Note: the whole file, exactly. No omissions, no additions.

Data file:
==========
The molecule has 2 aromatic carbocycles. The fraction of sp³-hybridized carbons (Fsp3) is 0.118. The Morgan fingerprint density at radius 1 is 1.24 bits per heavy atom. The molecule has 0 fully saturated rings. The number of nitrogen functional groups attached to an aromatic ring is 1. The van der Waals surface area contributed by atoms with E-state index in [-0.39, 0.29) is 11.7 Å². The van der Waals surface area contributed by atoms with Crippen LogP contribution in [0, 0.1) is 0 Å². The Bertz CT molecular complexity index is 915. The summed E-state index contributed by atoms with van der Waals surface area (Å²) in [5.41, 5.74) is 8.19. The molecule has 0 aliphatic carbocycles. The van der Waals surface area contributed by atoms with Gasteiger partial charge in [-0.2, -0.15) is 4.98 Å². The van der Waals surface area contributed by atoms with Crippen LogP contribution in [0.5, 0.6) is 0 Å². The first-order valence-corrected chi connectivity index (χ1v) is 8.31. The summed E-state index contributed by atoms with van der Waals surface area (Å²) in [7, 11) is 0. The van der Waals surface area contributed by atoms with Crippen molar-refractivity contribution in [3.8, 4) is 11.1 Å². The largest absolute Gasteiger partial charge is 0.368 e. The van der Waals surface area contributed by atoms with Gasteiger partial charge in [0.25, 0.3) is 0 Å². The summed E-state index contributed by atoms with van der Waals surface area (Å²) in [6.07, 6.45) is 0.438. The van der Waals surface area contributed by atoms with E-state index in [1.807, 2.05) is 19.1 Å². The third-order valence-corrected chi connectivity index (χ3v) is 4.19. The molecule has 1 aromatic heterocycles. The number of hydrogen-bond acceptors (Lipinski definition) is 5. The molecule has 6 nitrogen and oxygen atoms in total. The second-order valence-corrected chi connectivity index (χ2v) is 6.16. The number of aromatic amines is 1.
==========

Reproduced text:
The molecule has 2 aromatic carbocycles. The fraction of sp³-hybridized carbons (Fsp3) is 0.118. The Morgan fingerprint density at radius 1 is 1.24 bits per heavy atom. The molecule has 0 fully saturated rings. The number of nitrogen functional groups attached to an aromatic ring is 1. The van der Waals surface area contributed by atoms with E-state index in [-0.39, 0.29) is 11.7 Å². The van der Waals surface area contributed by atoms with Crippen LogP contribution in [0, 0.1) is 0 Å². The Bertz CT molecular complexity index is 915. The summed E-state index contributed by atoms with van der Waals surface area (Å²) in [5.41, 5.74) is 8.19. The molecule has 0 aliphatic carbocycles. The van der Waals surface area contributed by atoms with Gasteiger partial charge in [-0.2, -0.15) is 4.98 Å². The van der Waals surface area contributed by atoms with Crippen LogP contribution in [0.5, 0.6) is 0 Å². The first-order valence-corrected chi connectivity index (χ1v) is 8.31. The summed E-state index contributed by atoms with van der Waals surface area (Å²) in [7, 11) is 0. The van der Waals surface area contributed by atoms with Crippen molar-refractivity contribution in [3.8, 4) is 11.1 Å². The largest absolute Gasteiger partial charge is 0.368 e. The van der Waals surface area contributed by atoms with Gasteiger partial charge in [0.25, 0.3) is 0 Å². The summed E-state index contributed by atoms with van der Waals surface area (Å²) in [6.07, 6.45) is 0.438. The van der Waals surface area contributed by atoms with E-state index in [1.807, 2.05) is 19.1 Å². The third-order valence-corrected chi connectivity index (χ3v) is 4.19. The molecule has 1 aromatic heterocycles. The number of hydrogen-bond acceptors (Lipinski definition) is 5. The molecule has 6 nitrogen and oxygen atoms in total. The second-order valence-corrected chi connectivity index (χ2v) is 6.16. The number of aromatic amines is 1.